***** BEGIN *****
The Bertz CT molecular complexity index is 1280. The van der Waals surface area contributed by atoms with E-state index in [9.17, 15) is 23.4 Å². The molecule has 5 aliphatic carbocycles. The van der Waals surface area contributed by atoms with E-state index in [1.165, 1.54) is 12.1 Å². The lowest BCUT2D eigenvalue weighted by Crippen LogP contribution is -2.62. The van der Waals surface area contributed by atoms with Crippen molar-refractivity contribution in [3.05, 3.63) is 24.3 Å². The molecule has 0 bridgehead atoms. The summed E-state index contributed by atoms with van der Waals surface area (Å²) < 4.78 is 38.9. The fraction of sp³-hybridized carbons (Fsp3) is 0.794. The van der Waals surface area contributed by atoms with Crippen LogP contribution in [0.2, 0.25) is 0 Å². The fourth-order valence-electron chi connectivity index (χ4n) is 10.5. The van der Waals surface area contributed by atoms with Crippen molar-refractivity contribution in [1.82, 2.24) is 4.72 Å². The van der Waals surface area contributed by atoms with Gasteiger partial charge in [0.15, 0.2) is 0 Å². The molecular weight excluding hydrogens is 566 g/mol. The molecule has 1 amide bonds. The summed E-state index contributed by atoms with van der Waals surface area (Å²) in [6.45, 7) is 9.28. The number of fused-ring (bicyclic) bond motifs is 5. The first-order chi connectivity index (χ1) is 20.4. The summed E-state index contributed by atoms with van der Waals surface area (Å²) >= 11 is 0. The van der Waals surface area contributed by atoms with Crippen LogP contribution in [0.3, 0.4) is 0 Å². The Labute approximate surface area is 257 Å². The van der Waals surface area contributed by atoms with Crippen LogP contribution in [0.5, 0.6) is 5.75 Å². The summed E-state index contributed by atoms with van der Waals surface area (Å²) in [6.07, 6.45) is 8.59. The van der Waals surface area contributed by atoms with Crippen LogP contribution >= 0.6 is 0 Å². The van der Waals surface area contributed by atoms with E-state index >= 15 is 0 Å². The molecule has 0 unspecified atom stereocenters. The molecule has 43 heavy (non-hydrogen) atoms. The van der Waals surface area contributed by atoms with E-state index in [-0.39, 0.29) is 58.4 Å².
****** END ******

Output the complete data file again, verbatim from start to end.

The Bertz CT molecular complexity index is 1280. The van der Waals surface area contributed by atoms with E-state index in [9.17, 15) is 23.4 Å². The molecule has 5 aliphatic carbocycles. The van der Waals surface area contributed by atoms with E-state index in [1.165, 1.54) is 12.1 Å². The lowest BCUT2D eigenvalue weighted by Crippen LogP contribution is -2.62. The van der Waals surface area contributed by atoms with Crippen molar-refractivity contribution in [3.05, 3.63) is 24.3 Å². The molecule has 0 bridgehead atoms. The summed E-state index contributed by atoms with van der Waals surface area (Å²) < 4.78 is 38.9. The fraction of sp³-hybridized carbons (Fsp3) is 0.794. The van der Waals surface area contributed by atoms with Crippen LogP contribution in [0.2, 0.25) is 0 Å². The fourth-order valence-electron chi connectivity index (χ4n) is 10.5. The van der Waals surface area contributed by atoms with Crippen molar-refractivity contribution in [1.82, 2.24) is 4.72 Å². The van der Waals surface area contributed by atoms with Gasteiger partial charge in [0.15, 0.2) is 0 Å². The molecular weight excluding hydrogens is 566 g/mol. The molecule has 1 amide bonds. The summed E-state index contributed by atoms with van der Waals surface area (Å²) in [6.45, 7) is 9.28. The number of fused-ring (bicyclic) bond motifs is 5. The first-order chi connectivity index (χ1) is 20.4. The summed E-state index contributed by atoms with van der Waals surface area (Å²) >= 11 is 0. The van der Waals surface area contributed by atoms with Crippen LogP contribution in [0.3, 0.4) is 0 Å². The Labute approximate surface area is 257 Å². The van der Waals surface area contributed by atoms with Crippen LogP contribution in [0.5, 0.6) is 5.75 Å². The summed E-state index contributed by atoms with van der Waals surface area (Å²) in [6.07, 6.45) is 8.59. The van der Waals surface area contributed by atoms with Crippen LogP contribution >= 0.6 is 0 Å². The van der Waals surface area contributed by atoms with E-state index >= 15 is 0 Å². The molecule has 0 unspecified atom stereocenters. The molecule has 43 heavy (non-hydrogen) atoms. The van der Waals surface area contributed by atoms with E-state index in [-0.39, 0.29) is 58.4 Å².